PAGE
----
We are very excited to announce that the new issue of Cornucopia, Dutch Masters, is making its way to a bookshop near you as we speak. Subscribers, keep an eye out for the postman!
All the book reviews are available to read online now.
Tim Stanley finds a positive outcome to a disastrous trip to Bulgaria in 1989 in the pages of Nurhan Atasoy and Lale Uluç's Impressions of Ottoman Culture in Europe, Cornucopia's book of the month for April.
Scott Redford is hungry for more publications about the architecture of the Beylik Period after reviewing a book on the recently restored Balat Ilyas Bey Complex, edited by M Baha Tanman and Leyle Kayhan Elbirlik: 'Imagine Venetian Gothic profiles and muqarnas carved out of antique marble in the same mosque and you have a sense of the wonder of this period.'
The historian David Barchard examines the under-appreciated British Ambassador to the Ottoman Empire, Sir Henry Layard, via an edited version of his memoir and his wife's diaries, published by Sinan Kuneralp and the Isis Press. The Layards were in Istanbul during the 1877-1878 war with Russia. The Crimean War of 21 years earlier has been expertly tackled by Orlando Figes in Crimea, The Last Crusade, also reviewed by David Barchard for Cornucopia.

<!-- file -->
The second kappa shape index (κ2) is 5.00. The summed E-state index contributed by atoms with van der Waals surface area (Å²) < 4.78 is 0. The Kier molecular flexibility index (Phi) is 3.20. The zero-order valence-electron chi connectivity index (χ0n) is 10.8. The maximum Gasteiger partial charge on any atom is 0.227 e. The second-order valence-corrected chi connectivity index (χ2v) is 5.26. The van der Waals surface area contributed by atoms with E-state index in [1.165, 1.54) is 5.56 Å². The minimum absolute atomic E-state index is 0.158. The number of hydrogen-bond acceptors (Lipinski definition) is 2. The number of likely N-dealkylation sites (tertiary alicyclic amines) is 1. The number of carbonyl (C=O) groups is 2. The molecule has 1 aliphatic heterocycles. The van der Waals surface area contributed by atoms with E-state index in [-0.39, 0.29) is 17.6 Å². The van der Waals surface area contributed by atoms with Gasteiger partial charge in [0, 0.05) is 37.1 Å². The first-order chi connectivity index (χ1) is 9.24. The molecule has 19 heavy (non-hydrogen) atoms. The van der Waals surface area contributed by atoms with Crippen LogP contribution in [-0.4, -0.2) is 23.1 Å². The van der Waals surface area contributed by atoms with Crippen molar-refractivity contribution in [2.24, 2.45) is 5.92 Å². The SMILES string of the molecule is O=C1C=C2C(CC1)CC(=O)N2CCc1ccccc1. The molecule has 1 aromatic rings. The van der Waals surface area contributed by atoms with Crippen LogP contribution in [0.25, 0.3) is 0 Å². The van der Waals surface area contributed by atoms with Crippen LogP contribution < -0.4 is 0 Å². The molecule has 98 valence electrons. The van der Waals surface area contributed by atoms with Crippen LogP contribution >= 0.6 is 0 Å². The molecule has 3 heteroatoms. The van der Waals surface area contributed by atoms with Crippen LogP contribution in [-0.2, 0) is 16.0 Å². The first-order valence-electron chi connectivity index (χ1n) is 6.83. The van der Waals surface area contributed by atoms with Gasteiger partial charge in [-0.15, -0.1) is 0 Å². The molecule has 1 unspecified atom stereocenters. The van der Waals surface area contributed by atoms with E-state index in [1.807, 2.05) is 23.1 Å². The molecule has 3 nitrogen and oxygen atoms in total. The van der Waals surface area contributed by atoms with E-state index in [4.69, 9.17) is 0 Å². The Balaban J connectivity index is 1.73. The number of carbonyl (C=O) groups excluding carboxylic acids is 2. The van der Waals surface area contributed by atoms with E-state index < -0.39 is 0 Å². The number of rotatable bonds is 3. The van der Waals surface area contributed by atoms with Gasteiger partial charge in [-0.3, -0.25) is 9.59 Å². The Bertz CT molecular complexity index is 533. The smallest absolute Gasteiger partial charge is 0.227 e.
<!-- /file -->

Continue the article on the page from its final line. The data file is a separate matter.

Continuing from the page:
Meanwhile, Thomas Rouéché has been reading about The Last Sultan, at least by Robert Greenfield's reckoning: Ahmet Ertegun, pop music mogul and founder of Atlantic Records.
In fiction, Barbary Rogerson reviews An Evil Eye, the latest in Jason Goodwin's series of Ottoman detective stories, and The Story of the Damascus Drum. This first novel by Cornucopia's food writer Christopher Ryan, is a fabulous adventure story set amongst the historical monuments of Syria.
Elsewhere in the magazine we have mouthwatering watermelons, Turkey's finest wines, 26 pages on the hidden charms of Ankara, the late Josephine Powell's remarkable photographs of Anatolian nomads, and a history of Dutch-Turkish relations.